.

Unbreakable

Bruce Willis, Samuel L. Jackson

Directed by M. Night Shyamalan
Rolling Stone: star rating
5 0
Community: star rating
5 0 0
November 22, 2000

Comic books. There, I've said it. You'll have no more clues from me regarding the delicious secrets writer-director M. Night Shyamalan tucks away in Unbreakable, only to let them spill out by the film's end with a twist that will spin your head around. Bruce Willis gives a hypnotic, implosive performance as David Dunn, a football stadium security guard with a wife, Audrey (Robin Wright Penn), who is alienated by his roving eye, and a twelve-year-old son, Joseph (Spencer Treat Clark), who thinks Dad could have been superman if a car accident in college hadn't ended his football career. One day, David takes a train home to Philadelphia from New York. The train derails, killing all 118 passengers, save one. David is unbroken — not a scratch. Maybe he is superman, or something more mysterious.

Unbreakable is guaranteed to creep you out big-time. But let's take stock here: The thirty-year-old Shyamalan, born in India and raised in Philly, is the wonder boy behind The Sixth Sense — the 1999 phenom that scared up six Oscar nominations and became the ninth most successful film of all time. Now the man who had everybody seeing dead people writes and directs a new scary movie that again stars Willis, again features a sensitive boy, again flirts with the supernatural and again ends with a humdinger. Hmm. It seems a little early for Shyamalan to be repeating himself, even to ride a gravy train. He will no doubt be mau-maued for doing just that, but only by those who aren't paying attention. Unbreakable develops themes of identity, alienation and spirituality found in Shyamalan's first two films — 1992's unreleased Praying With Anger and 1998's failed Wide Awake — not just in The Sixth Sense. Karma, good and bad, is integral to Shyamalan's faith and his work, just as the practicalities of medicine — both of his parents are doctors — root his stories in reality. In short, this is not some hack dabbling in the paranormal for a fast buck. Thrill-kill plots, cardboard characters and zap-pow editing are not for Shyamalan, who takes his good, thoughtful time to snare audiences in his dark web.

After the train wreck — a Shyamalan tour de force that rejects the clich — ¡s of burning metal to let you feel the sheer, rocking terror of being inside a passenger car that is speeding out of control — David starts doubting his own luck. Then he meets Elijah Price (the estimable Samuel L. Jackson), who deepens his doubts. Elijah runs the Limited Edition, a gallery devoted to comic-book art, which he believes is our last link to an ancient way of passing down history. "They call me Mr. Glass," Elijah jokes, referring to the brittle-bone disease that has made him ultrasusceptible to injury since birth. Fragile Elijah sees David as his polar opposite.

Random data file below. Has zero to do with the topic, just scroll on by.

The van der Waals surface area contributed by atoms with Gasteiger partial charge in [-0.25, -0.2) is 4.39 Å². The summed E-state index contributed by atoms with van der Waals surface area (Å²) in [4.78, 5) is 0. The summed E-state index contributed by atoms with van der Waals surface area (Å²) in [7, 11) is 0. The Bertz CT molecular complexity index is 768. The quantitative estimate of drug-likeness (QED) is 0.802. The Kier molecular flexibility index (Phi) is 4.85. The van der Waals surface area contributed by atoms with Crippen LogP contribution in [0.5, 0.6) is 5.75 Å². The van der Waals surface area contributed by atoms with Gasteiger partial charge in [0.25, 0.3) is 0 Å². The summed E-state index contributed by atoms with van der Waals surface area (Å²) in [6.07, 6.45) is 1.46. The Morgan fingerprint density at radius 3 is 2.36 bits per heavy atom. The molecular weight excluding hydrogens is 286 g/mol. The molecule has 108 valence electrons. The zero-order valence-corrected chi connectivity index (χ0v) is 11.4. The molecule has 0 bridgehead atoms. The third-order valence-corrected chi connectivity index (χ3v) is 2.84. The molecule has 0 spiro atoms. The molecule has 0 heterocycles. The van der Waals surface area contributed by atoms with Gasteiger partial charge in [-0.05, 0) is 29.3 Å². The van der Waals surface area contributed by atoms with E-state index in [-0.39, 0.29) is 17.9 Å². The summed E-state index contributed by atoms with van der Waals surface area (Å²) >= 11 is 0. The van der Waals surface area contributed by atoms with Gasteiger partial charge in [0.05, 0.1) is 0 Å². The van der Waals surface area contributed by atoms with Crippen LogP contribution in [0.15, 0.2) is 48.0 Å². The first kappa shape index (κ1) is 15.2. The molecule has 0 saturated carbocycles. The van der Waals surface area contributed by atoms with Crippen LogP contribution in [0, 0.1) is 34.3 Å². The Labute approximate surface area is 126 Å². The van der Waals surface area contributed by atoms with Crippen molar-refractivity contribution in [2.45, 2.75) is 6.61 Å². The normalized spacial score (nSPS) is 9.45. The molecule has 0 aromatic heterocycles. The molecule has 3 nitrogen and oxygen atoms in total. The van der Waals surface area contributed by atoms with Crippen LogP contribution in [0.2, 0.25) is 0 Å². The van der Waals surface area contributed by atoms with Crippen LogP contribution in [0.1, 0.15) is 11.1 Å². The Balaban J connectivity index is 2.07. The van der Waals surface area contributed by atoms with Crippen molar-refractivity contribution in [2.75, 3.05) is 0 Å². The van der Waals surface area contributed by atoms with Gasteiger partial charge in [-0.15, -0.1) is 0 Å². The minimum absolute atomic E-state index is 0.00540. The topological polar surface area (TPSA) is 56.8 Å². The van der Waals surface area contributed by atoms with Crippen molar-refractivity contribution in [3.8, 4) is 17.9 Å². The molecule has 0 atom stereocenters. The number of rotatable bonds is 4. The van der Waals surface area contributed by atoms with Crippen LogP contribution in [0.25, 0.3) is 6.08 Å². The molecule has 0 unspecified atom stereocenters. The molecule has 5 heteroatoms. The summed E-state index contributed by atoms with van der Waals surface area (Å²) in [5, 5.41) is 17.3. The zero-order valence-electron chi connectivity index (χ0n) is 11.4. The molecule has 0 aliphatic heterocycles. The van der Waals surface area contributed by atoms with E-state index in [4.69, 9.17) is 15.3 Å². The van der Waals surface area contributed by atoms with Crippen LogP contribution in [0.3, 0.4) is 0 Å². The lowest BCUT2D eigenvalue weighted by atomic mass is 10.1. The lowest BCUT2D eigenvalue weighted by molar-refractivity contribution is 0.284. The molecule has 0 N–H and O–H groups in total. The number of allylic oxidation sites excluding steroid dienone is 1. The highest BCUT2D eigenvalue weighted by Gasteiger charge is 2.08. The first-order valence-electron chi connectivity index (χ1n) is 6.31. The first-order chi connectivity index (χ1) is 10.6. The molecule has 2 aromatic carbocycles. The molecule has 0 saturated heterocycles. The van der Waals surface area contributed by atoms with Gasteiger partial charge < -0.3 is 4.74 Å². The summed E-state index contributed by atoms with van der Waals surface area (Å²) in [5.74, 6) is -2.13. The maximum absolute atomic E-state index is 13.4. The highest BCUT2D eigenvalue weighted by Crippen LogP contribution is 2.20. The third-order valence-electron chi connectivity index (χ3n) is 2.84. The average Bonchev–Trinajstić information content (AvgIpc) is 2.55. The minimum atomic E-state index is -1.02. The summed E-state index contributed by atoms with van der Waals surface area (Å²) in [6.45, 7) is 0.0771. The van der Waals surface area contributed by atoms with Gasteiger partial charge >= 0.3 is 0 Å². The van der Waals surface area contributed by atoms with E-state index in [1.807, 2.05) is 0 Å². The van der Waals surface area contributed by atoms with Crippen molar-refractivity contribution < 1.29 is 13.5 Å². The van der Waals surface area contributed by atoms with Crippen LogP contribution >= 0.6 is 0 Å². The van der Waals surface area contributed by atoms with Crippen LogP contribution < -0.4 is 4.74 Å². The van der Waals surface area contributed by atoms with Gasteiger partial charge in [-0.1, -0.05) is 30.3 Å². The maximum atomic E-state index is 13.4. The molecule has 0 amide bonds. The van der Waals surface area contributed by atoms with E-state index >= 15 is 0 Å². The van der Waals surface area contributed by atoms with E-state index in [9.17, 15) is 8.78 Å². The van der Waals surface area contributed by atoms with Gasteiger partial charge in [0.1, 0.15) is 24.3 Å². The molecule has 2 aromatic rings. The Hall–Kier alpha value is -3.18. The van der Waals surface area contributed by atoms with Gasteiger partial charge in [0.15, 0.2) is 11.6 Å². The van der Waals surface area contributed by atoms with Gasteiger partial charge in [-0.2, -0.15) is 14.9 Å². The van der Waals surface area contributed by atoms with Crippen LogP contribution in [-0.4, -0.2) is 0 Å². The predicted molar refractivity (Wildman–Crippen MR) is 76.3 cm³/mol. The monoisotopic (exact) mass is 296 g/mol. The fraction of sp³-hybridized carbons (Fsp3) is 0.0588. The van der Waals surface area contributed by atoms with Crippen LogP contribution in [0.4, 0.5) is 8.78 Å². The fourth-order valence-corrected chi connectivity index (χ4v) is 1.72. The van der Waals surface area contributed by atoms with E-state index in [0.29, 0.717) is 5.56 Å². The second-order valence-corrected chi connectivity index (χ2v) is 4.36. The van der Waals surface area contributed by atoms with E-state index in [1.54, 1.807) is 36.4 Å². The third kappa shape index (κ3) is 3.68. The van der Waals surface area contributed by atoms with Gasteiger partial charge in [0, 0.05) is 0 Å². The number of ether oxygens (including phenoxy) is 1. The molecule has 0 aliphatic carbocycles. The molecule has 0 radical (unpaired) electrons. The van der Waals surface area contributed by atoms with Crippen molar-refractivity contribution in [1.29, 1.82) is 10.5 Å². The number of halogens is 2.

Jackson makes Elijah a figure of intense fascination. Limping along on a cane, favoring long coats, an exaggerated hairstyle and a penetrating gaze that levels fools like a laser, Elijah is something of a comic-book figure himself — just off normal. Elijah pushes David to see that he, too, is just off normal but hiding it, afraid of the gift that might set him apart and give his aimless life a purpose.

That's the setup, and to say more would take us into spoiler territory. Shyamalan also believes in comic-book truth, even if it sometimes gets cartooned for commercial purposes. None of that crass exploitation for Shyamalan and cinematographer par excellence Eduardo Serra (Wings of the Dove, What Dreams May Come). Maybe you'll think the film's odd angles — characters glimpsed from ceilings or between cracks — are just arty showing off. But in modeling his film on a comic book's multiperspective frames, Shyamalan finds a style that stays organic to the mesmerizing story being told.

Whatever frustrations you may have with Unbreakable — Wright Penn's underwritten role, a sentimental drift in the love story, the reliance on coincidence — there is not an unfelt minute in it. Audrey asks her husband when he first thought they might not make it as a couple; his answer stings: "I had a nightmare one night, and I didn't wake you up so you could tell me it was OK." Unbreakable refuses to close its eyes to nightmares, especially the waking variety, involving secrets that make a marriage fester or motives that might drive a child or his father to murder. Shyamalan is a magician; like the best comic-book artists, he works by indirection to reveal how good and evil battle for dominance in the world. "Real life doesn't fit into little boxes that were drawn for it," Elijah tells David as the film hurtles toward its shattering climax. It's rare that a movie leaves you pinned to your seat, wanting to see it again — right now, this minute — to work out the pieces of the puzzle. You don't need a sixth sense to realize that the mind-blowing Unbreakable is one of those movies.

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